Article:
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The Arkansas Supreme Court on Thursday reversed a lower court’s ruling invalidating the LEARNS Act’s emergency clause and dismissed the case.
The state’s high court was considering Attorney General Tim Griffin’s appeal of Pulaski County Judge Herbert Wright’s June ruling that the emergency clause of the governor’s sweeping education law is invalid because it was not passed with a separate roll-call vote garnering a two-thirds majority, as required by the Arkansas Constitution.
An emergency clause allows legislation to take effect immediately instead of 91 days after the end of the legislative session. The Legislature’s long-standing practice has been to cast one vote on a measure but record the same vote separately for any emergency clause.
Writing for the majority, Justice Barbara Webb said the Arkansas Supreme Court recognized in 1918 that the “journal entry [is] the sole evidence of [legislative] proceedings.”
“Today, we reaffirm this precedent and conclude that the plain language of the constitution designates the journal of each chamber as the official record of the General Assembly’s votes,” Webb wrote.
In a statement, Arkansas Gov. Sarah Huckabee Sanders called the high court’s ruling on her signature education law “a historic victory for Arkansas parents, teachers, and students, and a crushing defeat for the partisan extremists who tried to undermine our kids’ futures.”
Griffin said the court’s decision is a win for the people of Arkansas.
“The Arkansas Supreme Court confirmed that the General Assembly’s long-established procedure for adopting emergency clauses is valid and not subject to challenge,” Griffin said. “This ruling dismisses the lawsuit challenging LEARNS and confirms that all similar challenges fail as a matter of law and must be thrown out. ”
Ali Noland, a lawyer for the Phillips County residents and public education advocates who brought the lawsuit, said Thursday that the court’s decision makes it “much harder for Arkansans to hold their government accountable for willfully violating the Arkansas Constitution.”
“Despite the fact that this lawsuit has now been moot for more than two months, the Arkansas Supreme Court still chose to wade into the issue in order to make clear that, no matter how blatantly the Arkansas legislature violates the Arkansas Constitution, our courts will now be required to look the other way,” Noland said.
Webb agreed Thursday that the court’s decision would not impact the implementation of the LEARNS Act, but exceptions to the mootness doctrine include matters involving “a substantial public interest” that’s likely to be litigated in the future. This case falls into the exception because it questions “the decades-long process” of both chambers taking a single vote on a law and its emergency clause, but recording it separately in the legislative journals.
“To be sure, if the circuit court’s order stands, countless State actions made in reliance on effective emergency clauses will be cast in doubt and potentially be subjected to collateral attacks,” Webb wrote. “The substantial interest of both the public and our coordinate branches of government necessitates that we resolve the issues raised in this appeal.”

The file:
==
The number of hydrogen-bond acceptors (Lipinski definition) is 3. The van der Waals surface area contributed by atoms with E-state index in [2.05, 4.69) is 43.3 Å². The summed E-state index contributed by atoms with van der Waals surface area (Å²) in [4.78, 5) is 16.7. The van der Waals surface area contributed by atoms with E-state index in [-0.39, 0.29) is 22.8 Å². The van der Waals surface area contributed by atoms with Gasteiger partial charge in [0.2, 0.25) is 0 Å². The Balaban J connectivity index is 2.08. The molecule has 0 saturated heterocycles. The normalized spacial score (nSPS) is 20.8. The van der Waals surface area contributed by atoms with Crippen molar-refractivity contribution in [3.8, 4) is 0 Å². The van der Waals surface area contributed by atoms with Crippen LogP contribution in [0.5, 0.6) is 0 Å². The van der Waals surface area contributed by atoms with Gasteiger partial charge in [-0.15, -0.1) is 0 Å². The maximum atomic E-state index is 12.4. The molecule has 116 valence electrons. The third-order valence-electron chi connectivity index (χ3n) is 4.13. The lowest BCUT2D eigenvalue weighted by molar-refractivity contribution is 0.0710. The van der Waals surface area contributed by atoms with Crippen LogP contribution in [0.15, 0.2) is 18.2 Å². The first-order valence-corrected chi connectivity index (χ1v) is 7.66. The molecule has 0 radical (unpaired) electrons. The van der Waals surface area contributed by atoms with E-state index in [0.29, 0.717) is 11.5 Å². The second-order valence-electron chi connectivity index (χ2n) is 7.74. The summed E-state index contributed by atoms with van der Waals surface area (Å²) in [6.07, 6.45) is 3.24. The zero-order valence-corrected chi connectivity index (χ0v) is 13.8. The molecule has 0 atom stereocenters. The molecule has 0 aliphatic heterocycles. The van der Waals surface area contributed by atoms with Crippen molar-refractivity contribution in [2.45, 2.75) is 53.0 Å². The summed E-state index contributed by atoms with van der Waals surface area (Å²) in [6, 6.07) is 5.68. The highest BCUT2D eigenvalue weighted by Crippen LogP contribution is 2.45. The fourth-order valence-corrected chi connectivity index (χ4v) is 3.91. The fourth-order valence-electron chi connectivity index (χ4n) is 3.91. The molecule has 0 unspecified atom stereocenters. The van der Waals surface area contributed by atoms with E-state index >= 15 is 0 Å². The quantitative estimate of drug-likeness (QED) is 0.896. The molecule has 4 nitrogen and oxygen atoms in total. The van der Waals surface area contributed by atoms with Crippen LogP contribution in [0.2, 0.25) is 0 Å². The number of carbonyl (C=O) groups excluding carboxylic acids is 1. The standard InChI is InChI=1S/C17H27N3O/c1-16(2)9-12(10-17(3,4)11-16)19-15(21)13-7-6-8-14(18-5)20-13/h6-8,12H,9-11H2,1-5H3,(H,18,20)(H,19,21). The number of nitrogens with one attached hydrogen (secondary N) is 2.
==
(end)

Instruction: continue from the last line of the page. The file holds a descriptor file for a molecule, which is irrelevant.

In a dissenting opinion, Chief Justice John Dan Kemp disagreed with the majority’s reason for issuing an opinion and said the case should have been dismissed as moot because the normal effective date of the LEARNS Act, Aug. 1, has passed.
“In my view, the public-interest exception does not apply because any future litigation on emergency clauses is speculative. Therefore, I would dismiss the appeal as moot,” Kemp wrote.
Justices Shawn Womack, Rhonda Wood and Karen Baker issued separate opinions concurring with the decision to reverse the circuit court ruling and dismiss the case, but cited different reasons.
Womack and Baker disagreed with the lead opinion’s conclusion that the case did not violate the principle of sovereign immunity.
Womack cited Article 5 of the Arkansas Constitution: “Without an express constitutional provision to the contrary, the State can never properly be a defendant in any of its courts,” he wrote.
Baker cited a 2018 ruling in University of Arkansas v Andrews in which “the court held that ‘never means never.’ … Again the State may never be sued.”
In her concurring opinion, Wood wrote that because the LEARNS Act case would require the justices to assess how the General Assembly conducts its proceedings, it would violate the principle of separation of powers.
“We cannot resolve a legislative procedure-and-process issue without exceeding our judicial role by answering a political question,” Wood wrote. “Our analysis should begin and end with the political-question doctrine.”
Special Justice Cory Allen Cox joined Wood’s concurring opinion. Justice Cody Hiland did not participate. Gov. Sanders appointed Cox as a special justice in the case to replace Hiland, who recused himself .
Noting the separate opinions, Noland said: “It is telling that, even after deliberating on this issue for months, the members of the Arkansas Supreme Court could not agree on any rationale for reversing and dismissing this case; they could only agree on the fact that reversal and dismissal was the outcome they wanted.
“So today the Court issued four separate concurring opinions, all using various legal gymnastics to get to that desired outcome.”